Millstones & Moody Skies
The Peak DIstrict can lack the dramatic scenery that the highs of Wales and the Lakes can offer. With rolling hills and great edges jutting into the sky, ‘The Peaks’ can offer a less eventful, but way more approachable hike. As a result of CV-19 Lockdown and having to stay within England for travel, I decided to visit the Great edges of Burbage & Stanage.
Both Burbage Edge and Stanange Edge are popular with climbers, but double as a brillaint medium distance walk, with little in way of technicality, especially following the route I have provided below.
Starting near The Fox House (Amazing looking pub with a big beer garden; no pint for us this time, Mr. Lockdown says so!), the route starts by following the Sheffield Country Walk for a short while toward Burbage Rocks; taking the higher line on the southern edge of the valley allows visits to disused quarry works.
Something of a history lesson, this entire route takes a step back into the past, as the disused quarry works all along the edges seemingly stopped functioning one day, with finished and unfinished millstones littering the entire area. It is said that, due to french rock imports milling a purer, whiter flour, the grey gritstone millstones of Stanage were cast aside with no buyers.
As you make your way across the top of burbage rocks, the climbers belay partners and dogs can be seen enjoying the panoramic views back down the valley. Burbage rocks terminates into a carpark at the top of the valley, where a series of tunnels allows Burbage Brook to trickle under the road.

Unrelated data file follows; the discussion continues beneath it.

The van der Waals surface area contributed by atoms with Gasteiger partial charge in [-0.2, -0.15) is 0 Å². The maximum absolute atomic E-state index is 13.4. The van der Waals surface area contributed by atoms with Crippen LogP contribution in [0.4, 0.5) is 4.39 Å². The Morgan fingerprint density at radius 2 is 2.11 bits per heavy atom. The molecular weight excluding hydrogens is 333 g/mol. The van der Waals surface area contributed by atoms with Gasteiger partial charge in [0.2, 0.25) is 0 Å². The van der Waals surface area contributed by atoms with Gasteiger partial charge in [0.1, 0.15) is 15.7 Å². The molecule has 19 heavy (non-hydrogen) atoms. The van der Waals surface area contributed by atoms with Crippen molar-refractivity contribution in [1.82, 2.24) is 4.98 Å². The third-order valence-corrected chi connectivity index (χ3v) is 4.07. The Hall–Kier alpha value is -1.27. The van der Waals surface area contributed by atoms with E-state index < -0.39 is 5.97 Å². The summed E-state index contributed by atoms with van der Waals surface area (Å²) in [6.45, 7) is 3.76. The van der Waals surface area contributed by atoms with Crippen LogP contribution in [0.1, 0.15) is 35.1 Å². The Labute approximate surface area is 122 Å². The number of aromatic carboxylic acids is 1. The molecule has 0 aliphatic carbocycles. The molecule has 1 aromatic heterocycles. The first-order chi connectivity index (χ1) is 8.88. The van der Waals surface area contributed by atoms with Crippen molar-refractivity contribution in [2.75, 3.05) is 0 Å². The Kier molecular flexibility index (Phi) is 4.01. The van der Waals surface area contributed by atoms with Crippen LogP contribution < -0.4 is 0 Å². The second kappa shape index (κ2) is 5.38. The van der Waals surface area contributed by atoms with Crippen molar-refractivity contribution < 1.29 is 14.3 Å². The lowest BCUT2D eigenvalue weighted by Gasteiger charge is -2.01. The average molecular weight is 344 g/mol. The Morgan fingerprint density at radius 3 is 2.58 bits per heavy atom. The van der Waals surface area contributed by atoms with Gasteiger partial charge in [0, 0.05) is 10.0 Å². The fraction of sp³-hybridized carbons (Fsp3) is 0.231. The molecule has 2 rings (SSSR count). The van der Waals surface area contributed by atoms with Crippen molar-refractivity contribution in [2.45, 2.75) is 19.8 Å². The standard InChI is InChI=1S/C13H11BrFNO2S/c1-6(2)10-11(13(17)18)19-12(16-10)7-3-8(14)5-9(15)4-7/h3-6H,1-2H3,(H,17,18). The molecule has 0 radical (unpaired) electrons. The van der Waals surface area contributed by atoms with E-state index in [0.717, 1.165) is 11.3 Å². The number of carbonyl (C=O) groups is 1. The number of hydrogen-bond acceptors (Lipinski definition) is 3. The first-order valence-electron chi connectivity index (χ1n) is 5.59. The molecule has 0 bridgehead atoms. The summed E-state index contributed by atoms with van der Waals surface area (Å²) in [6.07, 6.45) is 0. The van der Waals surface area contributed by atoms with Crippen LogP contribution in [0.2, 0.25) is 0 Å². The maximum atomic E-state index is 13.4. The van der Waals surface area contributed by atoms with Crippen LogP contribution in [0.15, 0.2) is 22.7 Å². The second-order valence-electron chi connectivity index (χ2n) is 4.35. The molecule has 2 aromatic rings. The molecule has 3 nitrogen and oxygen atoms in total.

As you proceed toward Stanage Edge, the leading side of it comes into view. A short and easy scramble up the edge and onto the plateau give way to ever more impressive views over the local landscape. Dropping off on your left is a sheer cliff-edge, often covered with climbers, with Hallam Moors stretching out on your right; certainly some potential wildcamping spots!
Continuing along to the appropriately named Stanage End, the route doubles back on itself, following the bottom of the Edge back toward Dennis Knoll and into the Valley Below. Snaking its way toward Hathersage, passing farms and manors of all shapes and sizes.
A hard and fast climb is ahead now, albeit over well established paths and roads, passing through the untouched reserve of Mitchell Field. As you begin to return back toward Longshaw Lodge over Hathersage Moor, a huge Sheepfold points the way through the thick fields of heather; the paths are difficult to spot here, but the grown is flat and steady under the growth.
Take a stroll through the forested grounds of Longshaw Lodge before arriving back at The Fox House, hopefully for a rewarding pint!
This walk was definitely one of the most rewarding I’ve been able to get out on of recent, allowing serious mileage to be covered in a pretty reasonable time. One note to make is to take caution while approaching the area in your car; there are many many cyclists around on the roads enjoying the varying terrain.
Parking is free if you can find a place in the many roadside laybys and carparks , with good facilites available at Longshaw Lodge; there’s even a Thai Food van at the top of burbage rocks (Withing the car park) for that quick lunchtime energy boost.